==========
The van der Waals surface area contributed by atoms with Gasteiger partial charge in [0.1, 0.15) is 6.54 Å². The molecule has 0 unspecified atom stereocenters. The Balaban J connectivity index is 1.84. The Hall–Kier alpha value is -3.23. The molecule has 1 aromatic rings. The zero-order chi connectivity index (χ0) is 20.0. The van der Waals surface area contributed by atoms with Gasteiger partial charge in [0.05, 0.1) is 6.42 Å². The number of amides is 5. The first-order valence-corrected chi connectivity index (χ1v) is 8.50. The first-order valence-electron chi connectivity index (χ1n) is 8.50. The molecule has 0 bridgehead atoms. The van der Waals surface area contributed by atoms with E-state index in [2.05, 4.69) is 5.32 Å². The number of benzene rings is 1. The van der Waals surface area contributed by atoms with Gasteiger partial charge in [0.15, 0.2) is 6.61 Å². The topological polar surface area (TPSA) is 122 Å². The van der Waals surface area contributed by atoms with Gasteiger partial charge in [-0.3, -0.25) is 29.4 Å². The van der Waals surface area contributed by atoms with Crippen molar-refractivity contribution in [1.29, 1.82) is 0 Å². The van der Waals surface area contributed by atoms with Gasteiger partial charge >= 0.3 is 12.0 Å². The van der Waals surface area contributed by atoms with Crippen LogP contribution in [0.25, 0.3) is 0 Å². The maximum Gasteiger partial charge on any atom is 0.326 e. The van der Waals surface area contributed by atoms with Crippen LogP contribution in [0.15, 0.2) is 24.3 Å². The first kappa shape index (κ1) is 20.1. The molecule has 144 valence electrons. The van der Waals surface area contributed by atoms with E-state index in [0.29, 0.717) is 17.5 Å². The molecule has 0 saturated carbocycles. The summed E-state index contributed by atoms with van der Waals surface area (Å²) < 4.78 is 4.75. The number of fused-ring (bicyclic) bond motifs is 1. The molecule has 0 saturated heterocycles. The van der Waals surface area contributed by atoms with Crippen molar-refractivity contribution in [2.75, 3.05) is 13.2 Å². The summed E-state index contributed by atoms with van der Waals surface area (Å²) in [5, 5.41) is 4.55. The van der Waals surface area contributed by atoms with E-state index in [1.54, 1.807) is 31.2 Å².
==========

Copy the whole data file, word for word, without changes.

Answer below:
The van der Waals surface area contributed by atoms with Gasteiger partial charge in [0.1, 0.15) is 6.54 Å². The molecule has 0 unspecified atom stereocenters. The Balaban J connectivity index is 1.84. The Hall–Kier alpha value is -3.23. The molecule has 1 aromatic rings. The zero-order chi connectivity index (χ0) is 20.0. The van der Waals surface area contributed by atoms with Gasteiger partial charge in [0.05, 0.1) is 6.42 Å². The number of amides is 5. The first-order valence-corrected chi connectivity index (χ1v) is 8.50. The first-order valence-electron chi connectivity index (χ1n) is 8.50. The molecule has 0 bridgehead atoms. The van der Waals surface area contributed by atoms with E-state index in [2.05, 4.69) is 5.32 Å². The number of benzene rings is 1. The van der Waals surface area contributed by atoms with Gasteiger partial charge in [0.15, 0.2) is 6.61 Å². The topological polar surface area (TPSA) is 122 Å². The van der Waals surface area contributed by atoms with Gasteiger partial charge in [-0.3, -0.25) is 29.4 Å². The van der Waals surface area contributed by atoms with Crippen molar-refractivity contribution in [1.29, 1.82) is 0 Å². The van der Waals surface area contributed by atoms with Gasteiger partial charge >= 0.3 is 12.0 Å². The van der Waals surface area contributed by atoms with Crippen LogP contribution in [0.25, 0.3) is 0 Å². The maximum Gasteiger partial charge on any atom is 0.326 e. The van der Waals surface area contributed by atoms with Crippen LogP contribution in [0.15, 0.2) is 24.3 Å². The first kappa shape index (κ1) is 20.1. The molecule has 144 valence electrons. The van der Waals surface area contributed by atoms with E-state index in [0.29, 0.717) is 17.5 Å². The molecule has 0 saturated carbocycles. The summed E-state index contributed by atoms with van der Waals surface area (Å²) < 4.78 is 4.75. The number of fused-ring (bicyclic) bond motifs is 1. The molecule has 0 saturated heterocycles. The van der Waals surface area contributed by atoms with Crippen molar-refractivity contribution in [2.75, 3.05) is 13.2 Å². The summed E-state index contributed by atoms with van der Waals surface area (Å²) in [5, 5.41) is 4.55. The van der Waals surface area contributed by atoms with E-state index in [1.54, 1.807) is 31.2 Å².